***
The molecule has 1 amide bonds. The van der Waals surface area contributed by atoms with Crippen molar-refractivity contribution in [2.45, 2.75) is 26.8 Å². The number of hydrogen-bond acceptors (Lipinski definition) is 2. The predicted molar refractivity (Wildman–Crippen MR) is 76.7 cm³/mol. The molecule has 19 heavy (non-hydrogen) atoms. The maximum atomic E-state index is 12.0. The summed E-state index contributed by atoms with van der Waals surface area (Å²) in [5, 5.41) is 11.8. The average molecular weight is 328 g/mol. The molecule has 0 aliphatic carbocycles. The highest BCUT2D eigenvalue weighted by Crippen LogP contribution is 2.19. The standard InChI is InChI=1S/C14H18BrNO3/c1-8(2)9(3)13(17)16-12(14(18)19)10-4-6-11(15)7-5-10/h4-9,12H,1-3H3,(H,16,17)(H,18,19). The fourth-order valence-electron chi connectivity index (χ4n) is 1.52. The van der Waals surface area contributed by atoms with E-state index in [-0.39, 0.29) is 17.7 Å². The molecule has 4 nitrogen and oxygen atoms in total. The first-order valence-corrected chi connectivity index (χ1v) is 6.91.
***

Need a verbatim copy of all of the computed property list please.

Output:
The molecule has 1 amide bonds. The van der Waals surface area contributed by atoms with Crippen molar-refractivity contribution in [2.45, 2.75) is 26.8 Å². The number of hydrogen-bond acceptors (Lipinski definition) is 2. The predicted molar refractivity (Wildman–Crippen MR) is 76.7 cm³/mol. The molecule has 19 heavy (non-hydrogen) atoms. The maximum atomic E-state index is 12.0. The summed E-state index contributed by atoms with van der Waals surface area (Å²) in [5, 5.41) is 11.8. The average molecular weight is 328 g/mol. The molecule has 0 aliphatic carbocycles. The highest BCUT2D eigenvalue weighted by Crippen LogP contribution is 2.19. The standard InChI is InChI=1S/C14H18BrNO3/c1-8(2)9(3)13(17)16-12(14(18)19)10-4-6-11(15)7-5-10/h4-9,12H,1-3H3,(H,16,17)(H,18,19). The fourth-order valence-electron chi connectivity index (χ4n) is 1.52. The van der Waals surface area contributed by atoms with E-state index in [-0.39, 0.29) is 17.7 Å². The molecule has 4 nitrogen and oxygen atoms in total. The first-order valence-corrected chi connectivity index (χ1v) is 6.91.